When further analyzing E-E swallows, the duration of preswallow apnea in spontaneous swallows of saliva were longer at Mo10min compared with baseline, but the increase in duration was not significant at Mo30min (baseline, 324 ± 326 ms; Mo10min, 872 ± 693 ms; P = 0.010; Mo30min, 666 ± 661 ms; P = 0.026) (fig. 3B and 4A). In swallows of contrast medium, duration of preswallow apnea was longer at Mo10min than at baseline (baseline, 984 ± 900 ms; Mo10min, 1,748 ± 1,085 ms; P = 0.009) (fig. 4A). However, at Mo30min, duration of preswallow apnea was unchanged compared with baseline (1,284 ± 1,152 ms, P = 0.44) (fig. 4A). Morphine had no effect on duration of inspiration before swallowing, expiration before swallowing, pharyngeal swallowing (fig. 4A), postswallow apnea, or expiration after swallowing. In parallel with the morphine-induced increase in duration of preswallow apnea, swallow apnea duration was longer at Mo10min compared with baseline in spontaneous swallows of saliva (baseline, 1,055 ± 337 ms; Mo10min, 1,642 ± 824 ms; P = 0.020) and swallows of contrast medium (baseline, 1,745 ± 967 ms; Mo10min, 2,622 ± 1,242 ms; P = 0.010). However, at Mo30min, swallow apnea duration was unchanged compared with baseline both in spontaneous swallows of saliva (1,379 ± 757 ms, P = 0.07) and swallows of contrast medium (2,139 ± 1,305 ms, P = 0.41).
Mechanical Properties and Timing of Pharyngeal Swallowing and Swallow Apnea.
In swallowing maneuvers of both contrast medium and saliva with the respiratory-phase pattern E-E, we could not detect an effect of morphine on the time course of the pharyngeal muscle contraction wave (fig. 4A). Neither was there any effect of morphine on the end of swallow apnea in relation to pharyngeal swallowing (fig. 4A).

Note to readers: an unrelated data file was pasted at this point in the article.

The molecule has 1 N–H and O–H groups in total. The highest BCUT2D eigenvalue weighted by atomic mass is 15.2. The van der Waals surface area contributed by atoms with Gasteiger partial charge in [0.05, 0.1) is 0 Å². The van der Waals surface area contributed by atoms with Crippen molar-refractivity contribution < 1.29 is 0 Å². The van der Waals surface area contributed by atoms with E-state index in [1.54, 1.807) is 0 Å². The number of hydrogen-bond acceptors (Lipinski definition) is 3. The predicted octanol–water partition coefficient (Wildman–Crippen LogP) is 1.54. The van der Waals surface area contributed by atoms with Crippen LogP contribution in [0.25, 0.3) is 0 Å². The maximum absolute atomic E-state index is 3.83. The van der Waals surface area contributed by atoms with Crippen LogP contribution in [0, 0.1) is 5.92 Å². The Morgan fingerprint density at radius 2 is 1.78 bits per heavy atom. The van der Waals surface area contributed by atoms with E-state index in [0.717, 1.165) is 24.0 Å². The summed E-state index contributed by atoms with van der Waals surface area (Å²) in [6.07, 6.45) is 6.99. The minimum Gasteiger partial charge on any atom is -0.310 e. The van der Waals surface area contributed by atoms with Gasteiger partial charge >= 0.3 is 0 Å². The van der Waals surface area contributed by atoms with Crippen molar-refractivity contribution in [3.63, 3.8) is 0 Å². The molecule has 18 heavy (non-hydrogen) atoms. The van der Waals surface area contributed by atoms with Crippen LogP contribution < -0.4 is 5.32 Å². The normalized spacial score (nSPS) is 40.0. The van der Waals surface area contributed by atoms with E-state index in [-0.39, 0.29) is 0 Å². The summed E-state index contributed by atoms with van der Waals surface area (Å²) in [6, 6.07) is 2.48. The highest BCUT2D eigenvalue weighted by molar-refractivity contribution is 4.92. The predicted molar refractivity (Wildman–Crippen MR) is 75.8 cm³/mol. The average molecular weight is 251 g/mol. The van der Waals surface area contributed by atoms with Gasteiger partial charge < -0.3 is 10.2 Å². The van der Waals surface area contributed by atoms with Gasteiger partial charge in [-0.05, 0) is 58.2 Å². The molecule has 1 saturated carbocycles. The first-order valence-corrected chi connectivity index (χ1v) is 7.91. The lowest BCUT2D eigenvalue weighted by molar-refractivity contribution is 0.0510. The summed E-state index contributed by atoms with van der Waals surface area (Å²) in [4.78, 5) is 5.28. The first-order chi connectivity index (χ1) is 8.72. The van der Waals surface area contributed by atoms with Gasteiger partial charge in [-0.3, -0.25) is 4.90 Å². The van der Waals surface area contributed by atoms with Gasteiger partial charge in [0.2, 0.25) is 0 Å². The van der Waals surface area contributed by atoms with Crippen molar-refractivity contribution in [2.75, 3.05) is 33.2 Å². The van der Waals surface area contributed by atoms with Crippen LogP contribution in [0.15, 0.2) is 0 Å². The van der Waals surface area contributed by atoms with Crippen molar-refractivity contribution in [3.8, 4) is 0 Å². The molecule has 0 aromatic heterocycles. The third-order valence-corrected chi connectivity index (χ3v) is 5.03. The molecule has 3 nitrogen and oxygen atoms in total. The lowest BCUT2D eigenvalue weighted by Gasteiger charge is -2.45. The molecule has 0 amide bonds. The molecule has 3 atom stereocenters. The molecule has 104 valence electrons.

When further analyzing pharyngeal manometric pressures in swallowing maneuvers of contrast medium, morphine had only minor effects (table 5). Moreover, there was no effect of morphine on the coordination between UES relaxation and pharyngeal constrictor muscle activity (table 5).
At Mo10min, initiation of the pharyngeal phase of swallowing was unchanged compared with baseline (table 5). In contrast, at Mo30min, initiation was delayed (table 5). Moreover, bolus transit time was prolonged at Mo10min and Mo30min compared with baseline (table 5).
Two volunteers coughed when swallowing one of the three boluses of contrast medium at baseline and at Mo10min. One of these coughed again at Mo10min. Also at Mo10min in another volunteer, one of the swallows was followed by coughing. Here, penetration to the larynx occurred; however, the other events of coughing were not associated with the signs of pharyngeal dysfunction. The total number of coughs was too small to allow statistical analysis.
There was no effect of morphine on UES resting tension between swallows, residual relaxation pressure during swallowing, or maximum contraction pressures after swallowing either at Mo10min or Mo30min (table 5). A slower UES relaxation rate was visually noted (fig. 3, B and C); however, this was not further analyzed. Inspiratory UES pressures were significantly higher than expiratory UES pressures at baseline, and this difference remained unchanged at Mo10min and Mo30min.